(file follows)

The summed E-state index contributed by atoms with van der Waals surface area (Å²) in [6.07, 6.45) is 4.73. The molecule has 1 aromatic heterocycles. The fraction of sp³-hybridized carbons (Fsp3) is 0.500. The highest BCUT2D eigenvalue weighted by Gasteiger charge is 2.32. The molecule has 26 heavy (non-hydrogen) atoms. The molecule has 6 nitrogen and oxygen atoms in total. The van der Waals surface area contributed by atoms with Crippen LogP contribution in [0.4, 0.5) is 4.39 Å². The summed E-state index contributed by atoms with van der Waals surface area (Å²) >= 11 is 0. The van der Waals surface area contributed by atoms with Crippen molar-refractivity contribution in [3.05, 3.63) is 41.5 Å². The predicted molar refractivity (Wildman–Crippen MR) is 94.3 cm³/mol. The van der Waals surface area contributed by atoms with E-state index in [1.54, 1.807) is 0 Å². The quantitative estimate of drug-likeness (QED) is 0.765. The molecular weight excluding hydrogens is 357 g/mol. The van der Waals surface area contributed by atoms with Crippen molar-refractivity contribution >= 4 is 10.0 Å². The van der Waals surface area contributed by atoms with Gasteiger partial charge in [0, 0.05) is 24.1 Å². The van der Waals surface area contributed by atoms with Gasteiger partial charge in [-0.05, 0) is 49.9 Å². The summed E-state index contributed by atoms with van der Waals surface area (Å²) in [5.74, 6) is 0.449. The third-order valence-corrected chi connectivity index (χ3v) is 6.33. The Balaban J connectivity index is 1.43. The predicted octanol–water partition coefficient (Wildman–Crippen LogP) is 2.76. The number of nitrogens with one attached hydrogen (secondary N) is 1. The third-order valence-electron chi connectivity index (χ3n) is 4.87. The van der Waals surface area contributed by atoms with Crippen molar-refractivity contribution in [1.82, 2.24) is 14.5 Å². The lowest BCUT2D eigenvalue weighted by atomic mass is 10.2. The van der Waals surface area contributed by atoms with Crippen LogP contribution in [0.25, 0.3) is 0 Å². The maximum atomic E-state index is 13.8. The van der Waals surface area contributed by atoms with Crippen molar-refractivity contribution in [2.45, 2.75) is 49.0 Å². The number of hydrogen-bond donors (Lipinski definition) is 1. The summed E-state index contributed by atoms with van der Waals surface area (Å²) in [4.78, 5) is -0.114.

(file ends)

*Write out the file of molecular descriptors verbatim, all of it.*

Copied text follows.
The summed E-state index contributed by atoms with van der Waals surface area (Å²) in [6.07, 6.45) is 4.73. The molecule has 1 aromatic heterocycles. The fraction of sp³-hybridized carbons (Fsp3) is 0.500. The highest BCUT2D eigenvalue weighted by Gasteiger charge is 2.32. The molecule has 26 heavy (non-hydrogen) atoms. The molecule has 6 nitrogen and oxygen atoms in total. The van der Waals surface area contributed by atoms with Crippen LogP contribution in [0.4, 0.5) is 4.39 Å². The summed E-state index contributed by atoms with van der Waals surface area (Å²) >= 11 is 0. The van der Waals surface area contributed by atoms with Crippen molar-refractivity contribution in [3.05, 3.63) is 41.5 Å². The predicted molar refractivity (Wildman–Crippen MR) is 94.3 cm³/mol. The van der Waals surface area contributed by atoms with E-state index in [1.54, 1.807) is 0 Å². The quantitative estimate of drug-likeness (QED) is 0.765. The molecular weight excluding hydrogens is 357 g/mol. The van der Waals surface area contributed by atoms with Crippen molar-refractivity contribution >= 4 is 10.0 Å². The van der Waals surface area contributed by atoms with Gasteiger partial charge in [0, 0.05) is 24.1 Å². The van der Waals surface area contributed by atoms with Gasteiger partial charge in [-0.05, 0) is 49.9 Å². The summed E-state index contributed by atoms with van der Waals surface area (Å²) in [5.74, 6) is 0.449. The third-order valence-corrected chi connectivity index (χ3v) is 6.33. The Balaban J connectivity index is 1.43. The predicted octanol–water partition coefficient (Wildman–Crippen LogP) is 2.76. The number of nitrogens with one attached hydrogen (secondary N) is 1. The third-order valence-electron chi connectivity index (χ3n) is 4.87. The van der Waals surface area contributed by atoms with Crippen molar-refractivity contribution in [1.82, 2.24) is 14.5 Å². The lowest BCUT2D eigenvalue weighted by atomic mass is 10.2. The van der Waals surface area contributed by atoms with Crippen LogP contribution in [0.25, 0.3) is 0 Å². The maximum atomic E-state index is 13.8. The van der Waals surface area contributed by atoms with Crippen molar-refractivity contribution in [2.45, 2.75) is 49.0 Å². The number of hydrogen-bond donors (Lipinski definition) is 1. The summed E-state index contributed by atoms with van der Waals surface area (Å²) in [4.78, 5) is -0.114.